The Ethics of Sensor Journalism: Community, Privacy, and Control

Part One of Three


Ten news organizations recently announced a new partnership with Virginia Tech to test drones for use in journalism. The same week, CNN also announced a related but separate initiative with the Federal Aviation Administration and Virginia Tech. However, as news organizations test new technologies they also need to be asking new questions about communities, ethics and privacy.

(What follows is an essay I wrote for the Tow Center for Digital Journalism at Columbia University in the spring of 2014 on ethical considerations around the use of sensors, including drones, in news gathering. I’ve edited it and updated it slightly.)

The rise of sensor journalism comes at a unique moment of flux in the debate around journalism ethics and raises its own set of questions and concerns. Three of the leading professional organizations serving reporters — the Society for Professional Journalists, the Poynter Institute, and the Online News Association — have been undertaking major examinations of journalism ethics focused on how new technology and practices are changing the field. At the same time, we face complex and critical questions about society’s changing relationship with data and personal information. Revelations about both commercial tracking and government surveillance have sparked a contentious national debate about our fundamental rights regarding privacy and security. Meanwhile, community participation in the journalism process has blurred the lines between news professionals and the audience. It is into this public uncertainty and ambiguity that sensor journalism emerges.

This social and political context is critical to thinking about how journalists work with, and collect data about, their communities.
Photo by Zach Hoeken, used via creative commons

We should acknowledge that we are trying to define an ethical framework for a multifaceted and emergent practice. Sensor journalism, as currently constructed, already embodies a number of different forms and models, each raising different ethical questions. There are choices to be made both about what data to collect and what to do with that data once you have it. Similarly, the ethical questions differ depending on whether you are working with willing or unwitting participants. We also need to account for the ethics surrounding sensor data collected by journalists, versus data gathered through crowd-sourced efforts for newsrooms.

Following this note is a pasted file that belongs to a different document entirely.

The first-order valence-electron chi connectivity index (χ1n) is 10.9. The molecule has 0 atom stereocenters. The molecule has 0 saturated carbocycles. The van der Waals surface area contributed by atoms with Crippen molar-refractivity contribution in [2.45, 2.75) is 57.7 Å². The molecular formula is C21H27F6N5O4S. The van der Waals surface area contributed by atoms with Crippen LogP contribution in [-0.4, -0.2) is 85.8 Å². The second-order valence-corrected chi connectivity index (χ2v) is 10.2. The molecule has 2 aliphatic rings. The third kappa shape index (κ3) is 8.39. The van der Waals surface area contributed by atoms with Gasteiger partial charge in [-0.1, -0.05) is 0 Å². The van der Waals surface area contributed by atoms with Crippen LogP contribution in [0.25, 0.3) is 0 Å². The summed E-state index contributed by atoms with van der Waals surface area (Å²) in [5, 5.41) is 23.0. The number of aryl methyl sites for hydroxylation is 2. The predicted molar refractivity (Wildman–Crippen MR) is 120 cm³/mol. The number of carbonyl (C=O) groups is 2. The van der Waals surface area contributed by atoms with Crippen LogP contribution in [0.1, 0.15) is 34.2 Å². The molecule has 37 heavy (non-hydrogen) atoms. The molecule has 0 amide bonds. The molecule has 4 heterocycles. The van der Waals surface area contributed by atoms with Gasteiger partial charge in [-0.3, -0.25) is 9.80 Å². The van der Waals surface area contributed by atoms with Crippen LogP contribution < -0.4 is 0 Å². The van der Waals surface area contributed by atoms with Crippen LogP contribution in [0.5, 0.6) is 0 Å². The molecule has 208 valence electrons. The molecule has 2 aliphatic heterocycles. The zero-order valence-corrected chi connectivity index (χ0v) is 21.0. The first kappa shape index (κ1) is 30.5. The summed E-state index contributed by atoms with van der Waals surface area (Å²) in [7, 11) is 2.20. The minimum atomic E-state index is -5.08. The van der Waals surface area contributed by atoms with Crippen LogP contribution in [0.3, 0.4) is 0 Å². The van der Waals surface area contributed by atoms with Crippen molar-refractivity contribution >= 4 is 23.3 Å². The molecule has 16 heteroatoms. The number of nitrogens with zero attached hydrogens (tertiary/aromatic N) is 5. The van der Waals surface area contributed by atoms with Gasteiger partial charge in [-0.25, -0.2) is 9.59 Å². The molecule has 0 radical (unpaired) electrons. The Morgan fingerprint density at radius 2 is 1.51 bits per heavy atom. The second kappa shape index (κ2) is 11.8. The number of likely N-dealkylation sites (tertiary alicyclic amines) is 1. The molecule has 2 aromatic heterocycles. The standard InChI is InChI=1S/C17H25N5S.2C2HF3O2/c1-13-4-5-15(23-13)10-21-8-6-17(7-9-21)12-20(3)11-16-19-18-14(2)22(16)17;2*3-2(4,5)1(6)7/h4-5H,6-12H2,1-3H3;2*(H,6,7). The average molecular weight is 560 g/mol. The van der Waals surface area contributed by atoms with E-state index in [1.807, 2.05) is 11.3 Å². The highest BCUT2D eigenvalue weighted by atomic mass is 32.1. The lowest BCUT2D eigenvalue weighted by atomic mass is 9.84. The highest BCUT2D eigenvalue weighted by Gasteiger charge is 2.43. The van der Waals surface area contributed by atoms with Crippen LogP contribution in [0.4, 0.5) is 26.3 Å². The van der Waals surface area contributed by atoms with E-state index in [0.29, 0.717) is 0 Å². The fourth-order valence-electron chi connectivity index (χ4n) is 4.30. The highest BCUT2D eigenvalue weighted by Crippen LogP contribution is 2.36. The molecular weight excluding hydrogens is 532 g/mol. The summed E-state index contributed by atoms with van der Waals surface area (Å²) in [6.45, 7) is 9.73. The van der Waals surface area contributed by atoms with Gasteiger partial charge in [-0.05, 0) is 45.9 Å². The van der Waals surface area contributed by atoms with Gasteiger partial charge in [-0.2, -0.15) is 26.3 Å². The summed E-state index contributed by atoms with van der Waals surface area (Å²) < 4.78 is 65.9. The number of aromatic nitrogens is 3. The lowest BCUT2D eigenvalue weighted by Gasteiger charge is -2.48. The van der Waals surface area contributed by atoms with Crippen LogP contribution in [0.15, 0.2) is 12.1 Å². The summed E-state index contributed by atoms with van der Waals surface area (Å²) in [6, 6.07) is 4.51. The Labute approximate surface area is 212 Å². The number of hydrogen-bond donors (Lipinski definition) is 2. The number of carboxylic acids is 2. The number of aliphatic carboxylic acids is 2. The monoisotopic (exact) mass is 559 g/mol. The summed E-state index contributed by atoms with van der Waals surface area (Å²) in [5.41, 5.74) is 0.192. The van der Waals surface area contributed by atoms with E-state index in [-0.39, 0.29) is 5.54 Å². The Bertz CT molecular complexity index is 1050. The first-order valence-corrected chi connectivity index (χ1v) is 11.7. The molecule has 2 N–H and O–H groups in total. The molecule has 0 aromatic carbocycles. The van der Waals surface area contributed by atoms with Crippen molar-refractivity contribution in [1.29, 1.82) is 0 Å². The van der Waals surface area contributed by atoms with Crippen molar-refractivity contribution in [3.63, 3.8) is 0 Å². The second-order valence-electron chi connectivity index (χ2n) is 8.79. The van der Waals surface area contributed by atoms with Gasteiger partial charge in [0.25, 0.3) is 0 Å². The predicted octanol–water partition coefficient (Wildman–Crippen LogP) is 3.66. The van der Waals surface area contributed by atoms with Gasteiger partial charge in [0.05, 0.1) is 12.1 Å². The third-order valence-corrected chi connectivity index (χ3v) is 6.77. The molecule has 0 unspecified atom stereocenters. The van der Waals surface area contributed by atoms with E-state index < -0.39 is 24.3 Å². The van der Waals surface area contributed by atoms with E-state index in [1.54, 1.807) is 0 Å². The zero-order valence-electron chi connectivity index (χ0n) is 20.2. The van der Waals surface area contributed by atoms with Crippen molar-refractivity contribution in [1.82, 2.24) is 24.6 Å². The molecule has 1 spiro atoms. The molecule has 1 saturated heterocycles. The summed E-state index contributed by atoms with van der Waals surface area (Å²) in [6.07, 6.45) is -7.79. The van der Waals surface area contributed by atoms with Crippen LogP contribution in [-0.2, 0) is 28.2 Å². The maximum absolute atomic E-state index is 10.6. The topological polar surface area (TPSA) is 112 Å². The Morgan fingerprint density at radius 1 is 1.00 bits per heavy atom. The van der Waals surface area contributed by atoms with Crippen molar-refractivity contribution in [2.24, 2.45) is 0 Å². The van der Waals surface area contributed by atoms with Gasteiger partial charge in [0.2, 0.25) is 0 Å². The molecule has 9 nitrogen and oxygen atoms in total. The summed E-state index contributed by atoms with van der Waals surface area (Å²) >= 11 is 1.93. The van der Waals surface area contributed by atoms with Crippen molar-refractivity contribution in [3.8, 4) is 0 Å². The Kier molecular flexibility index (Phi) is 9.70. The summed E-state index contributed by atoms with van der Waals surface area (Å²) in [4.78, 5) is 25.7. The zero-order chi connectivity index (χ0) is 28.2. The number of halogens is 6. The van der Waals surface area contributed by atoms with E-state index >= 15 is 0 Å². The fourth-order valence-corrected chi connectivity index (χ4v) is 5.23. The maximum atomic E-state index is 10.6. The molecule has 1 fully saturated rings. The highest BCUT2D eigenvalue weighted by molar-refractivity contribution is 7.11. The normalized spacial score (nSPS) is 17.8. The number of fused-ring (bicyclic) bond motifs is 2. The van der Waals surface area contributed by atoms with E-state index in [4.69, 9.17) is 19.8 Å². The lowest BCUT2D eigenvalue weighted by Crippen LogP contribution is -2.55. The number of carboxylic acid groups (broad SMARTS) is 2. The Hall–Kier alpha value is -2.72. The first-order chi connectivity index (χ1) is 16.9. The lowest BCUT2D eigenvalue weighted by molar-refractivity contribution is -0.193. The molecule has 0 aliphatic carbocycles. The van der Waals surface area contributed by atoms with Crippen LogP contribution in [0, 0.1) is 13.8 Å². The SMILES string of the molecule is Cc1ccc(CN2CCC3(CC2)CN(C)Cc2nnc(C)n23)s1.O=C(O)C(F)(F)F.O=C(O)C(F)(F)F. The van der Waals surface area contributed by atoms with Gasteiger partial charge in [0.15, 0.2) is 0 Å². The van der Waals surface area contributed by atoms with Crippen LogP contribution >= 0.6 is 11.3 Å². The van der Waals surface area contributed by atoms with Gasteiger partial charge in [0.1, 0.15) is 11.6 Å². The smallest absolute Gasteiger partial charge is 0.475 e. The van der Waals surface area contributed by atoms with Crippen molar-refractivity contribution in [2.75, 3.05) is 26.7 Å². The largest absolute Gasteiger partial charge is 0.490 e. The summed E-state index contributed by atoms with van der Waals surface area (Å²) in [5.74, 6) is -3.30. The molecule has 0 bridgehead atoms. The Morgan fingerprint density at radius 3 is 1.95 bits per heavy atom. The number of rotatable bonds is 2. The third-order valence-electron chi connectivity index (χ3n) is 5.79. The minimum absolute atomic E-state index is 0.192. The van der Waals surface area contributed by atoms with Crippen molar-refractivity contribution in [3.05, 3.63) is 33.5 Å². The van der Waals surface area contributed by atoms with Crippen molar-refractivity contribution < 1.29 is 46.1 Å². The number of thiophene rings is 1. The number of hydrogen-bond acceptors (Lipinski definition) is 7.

Just as newsrooms are learning about the power and potential of drones and sensors, so too are our communities. We are in the early stages of sensor technology, what Julie Steele of O’Reilly Media calls “the precursor, the ancestor, to what will change our lives.” At a panel on the ethics of sensor journalism organized by the Tow Center at Columbia University in the summer of 2013, Professor Joanne Gabrynowicz warned that poor sensor journalism at this early stage of the game could irreparably damage trust and create more fear of sensors amongst the public. It could also lead to bad policy that restricts the long-term use of sensors in reporting. Matt Waite likes to remind journalists, “Don’t do anything stupid. Bad actors make bad policy.” (Think for example of the drone that just crashed inside the White House gates.) Indeed, culture change often precedes policy change, so now is the moment to get it right when it comes to the ethics of sensor journalism.

These questions are complicated by ongoing legal uncertainty at the intersection of media and technology, from the Federal Communications Commission’s debates about network neutrality to the Federal Aviation Administration’s review of its policies for small drones.

At the Tow Center event Kord Davis, the author of The Ethics Of Big Data, reminded participants, “It is always possible to act in accordance to your values but it’s never possible to act in accordance with the law that doesn’t exist yet.” The law focuses on what you can and can’t do, but at a moment of legal flux it is more important than ever that we focus on what we should and shouldn’t do. That is the realm of ethics and as a practice that is rooted in the public interest and the common good; the litmus test for these ethical questions should be our communities.


Show your support

Clapping shows how much you appreciated Josh Stearns’s story.